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Becker, George C. / Fishes of Wisconsin
(1983)

Bullhead catfish family - ictaluridae,   pp. 693-732 PDF (19.6 MB)


Page 699

 
Black Bullhead   699 
about or even breaks it up. The process undoubtedly 
provides the developing eggs with needed aeration 
and water circulation. 
  After the eggs hatch, the activity of paddling with 
the pelvic fins stops and the parent fish become more 
gentle in their movements, swimming about over the 
young that huddle in a compact mass encumbered 
by large yolk-sacs. By the time the young are able to 
rise off the bottom, they have attained most of their 
coal black coloration. The young fish rise in a cloud- 
like mass, and the parents try to keep them in a com- 
pact school by swimming about them, more or less in 
circles; the involuntary orientation of the young 
themselves, which is almost entirely visual, also 
tends to keep them together. 
  Young black bullheads remain in compact, swirl- 
ing schools for 2 weeks or longer; the conspicuous 
"balls" of black young move slowly near the surface 
in moderately deep water. When the young are about 
25 mm long, the adults cease tending them, and the 
fry move into shallower water (Forney 1955). Their 
first food consists of cladocerans, other small crusta- 
ceans, and very small midge larvae. 
  The growth of young-of-year black bullheads in 
Wisconsin has been recorded as follows (Paruch 
1979): 
                    TL 
          No. of   (mm) 
Date       Fish  Avg Range         Location 
18 July     5     24 23-25   St. Croix R. (Burnette Co.) 
29 July    45     29 22-39   Williams L. (Marquette Co.) 
14 Sept.    4     29 26-31   Little Yellow R. (Juneau Co.) 
19 Sept.    1     41         Little Sturgeon Bay (Door Co.) 
  Analysis of the annuli on the pectoral spines of 330 
black bullheads, taken from the Wisconsin River be- 
low the Du Bay Dam (Portage County), showed the 
following growth: 1-67 mm; 2-148 mm; 3-181 
mm; 4-209 mm; and 5-233 mm          (Paruch 1979). 
These fish, collected 21 January 1977, showed the 
following length-weight relationship: Log W = 
- 10.811311 + 2.924228 Log L, where W is total 
weight (g) and L is total length (mm). 
  In Little Lake Butte des Morts (Winnebago County), 
black bullheads averaged 206 (147-295) mm TL. The 
length-weight relationship of the mid-October sample 
is expressed by Log W = - 0.60180 + 2.92398 Log L, 
where W is total weight (g) and L is total length (in). 
According to Priegel (1966a), no stunting existed in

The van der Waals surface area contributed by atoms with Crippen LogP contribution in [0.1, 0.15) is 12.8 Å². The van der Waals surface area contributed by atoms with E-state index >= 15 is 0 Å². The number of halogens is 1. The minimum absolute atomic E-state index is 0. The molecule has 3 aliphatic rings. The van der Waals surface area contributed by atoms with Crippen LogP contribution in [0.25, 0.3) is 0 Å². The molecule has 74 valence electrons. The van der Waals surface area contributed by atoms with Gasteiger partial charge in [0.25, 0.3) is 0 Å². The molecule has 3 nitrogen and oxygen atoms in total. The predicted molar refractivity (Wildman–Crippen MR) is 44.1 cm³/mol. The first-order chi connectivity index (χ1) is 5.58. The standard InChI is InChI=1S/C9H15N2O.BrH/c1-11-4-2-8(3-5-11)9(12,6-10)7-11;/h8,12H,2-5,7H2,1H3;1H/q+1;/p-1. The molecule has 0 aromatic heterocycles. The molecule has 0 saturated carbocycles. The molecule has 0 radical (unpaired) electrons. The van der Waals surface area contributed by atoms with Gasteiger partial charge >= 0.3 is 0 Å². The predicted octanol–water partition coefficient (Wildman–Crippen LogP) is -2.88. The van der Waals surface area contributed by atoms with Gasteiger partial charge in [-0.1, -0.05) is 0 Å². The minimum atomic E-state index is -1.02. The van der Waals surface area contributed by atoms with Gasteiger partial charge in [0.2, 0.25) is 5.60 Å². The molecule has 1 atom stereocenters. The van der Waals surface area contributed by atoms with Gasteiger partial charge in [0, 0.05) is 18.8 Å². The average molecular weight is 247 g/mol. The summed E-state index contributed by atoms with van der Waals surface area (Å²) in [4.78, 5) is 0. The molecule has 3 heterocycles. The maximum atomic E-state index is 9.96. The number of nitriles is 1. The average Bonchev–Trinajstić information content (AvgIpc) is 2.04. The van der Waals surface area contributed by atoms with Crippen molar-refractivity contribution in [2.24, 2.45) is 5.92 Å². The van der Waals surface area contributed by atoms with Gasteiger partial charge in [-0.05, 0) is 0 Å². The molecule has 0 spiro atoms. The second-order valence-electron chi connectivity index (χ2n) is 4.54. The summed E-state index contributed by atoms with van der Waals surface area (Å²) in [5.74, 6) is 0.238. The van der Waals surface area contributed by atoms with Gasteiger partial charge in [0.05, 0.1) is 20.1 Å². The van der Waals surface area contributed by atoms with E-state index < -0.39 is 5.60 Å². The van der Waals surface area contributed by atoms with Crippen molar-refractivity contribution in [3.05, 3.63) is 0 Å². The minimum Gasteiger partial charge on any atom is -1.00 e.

this population and the sample fell into three age- 
classes: 11-198 (157-216) mm; 111-211 (150-267) 
mm; and IV-267 (239-295) mm. The condition value 
(KT,) calculated from Priegel's figures was 1.30. 
  The age of the black bullhead at maturity is vari- 
able. According to Cross (1967), maturity is reached 
in the second, third, or fourth summer, depending 
on the population density and the available food sup- 
ply. 
   Most large black bullheads seldom exceed 318 g (0.7 
lb). The largest known Wisconsin fish, caught in 1978 
from Black Oak Creek (Vilas County), weighed 1.30 
kg (2 lb 14 oz). The official record for a black bull- 
head caught on sporting tackle is a 610-mm, 3.63-kg 
(24-in, 8-1b) fish taken from Lake Waccabuc, New York, 
in 1951 (Walden 1964). 
  Black bullheads are opportunistic feeders that eat 
whatever food is available, including carrion. In the 
Wisconsin River below the Du Bay Dam (Portage 
County), the diet of this species consisted of Daphnia, 
cladocerans, Cyclops and other copepods, plant mat- 
ter, and unidentifiable insect parts and eggs (K. 
McQuin, pers. comm.). 
  Black bullheads 40-60 mm SL from Cedar Creek 
(Ozaukee County) had eaten: Hyallela azteca (54.1% 
of volume), insect larvae (19.2%), organic detritus 
(15.1%), insect adults (4.5%), fungi and algae (3.4%), 
small crayfish (2.8%), and miscellaneous (0.9%) (Dar- 
nell and Meierotto 1962). In the Madison area (Pearse 
1918), they had eaten, in addition to the above foods, 
snails, leeches, oligochaetes, silt, and debris. Midge 
larvae make up a considerable part of the black bull- 
head's insect food. 
  In Iowa (Harrison 1950), about 5% of the black bull- 
head's diet consisted of fish-scales and chunks of 
larger fish found dead on the stream bottom. Welker 
(1962) found that as many as 18% of the stomachs 
examined in August in Clear Lake, Iowa, contained 
small fish (common shiners and perch?). Larger bull- 
heads also take frogs (Carlander 1969). 
  Young black bullheads exhibit two distinct feeding 
periods-one just before dawn, and another shortly 
after dark (Darnell and Meierotto 1962). Little food of 
any kind is taken during the middle of the day or 
around midnight. Nocturnal fishes, such as bull- 
heads, rely largely on smell, taste, and touch and 
probably also use their lateral-line sense organs to lo- 
cate and catch their prey (Lagler et al. 1977). 
  Bullheads are highly sensitive to touch on the head 
and on the barbels. Taste buds are densely concen- 
trated on the barbels, but they also occur in the 
pharynx and the gill cavity, and cover the head and 
the body (Bardach et al. 1967); there are an estimated 
100,000 taste buds on the body of a bullhead (Lagler 
et al. 1977). Taste alone can guide the black bullhead 
to sources of chemical stimuli many fish lengths away 
Bullheads are also able to perceive both the intensity 


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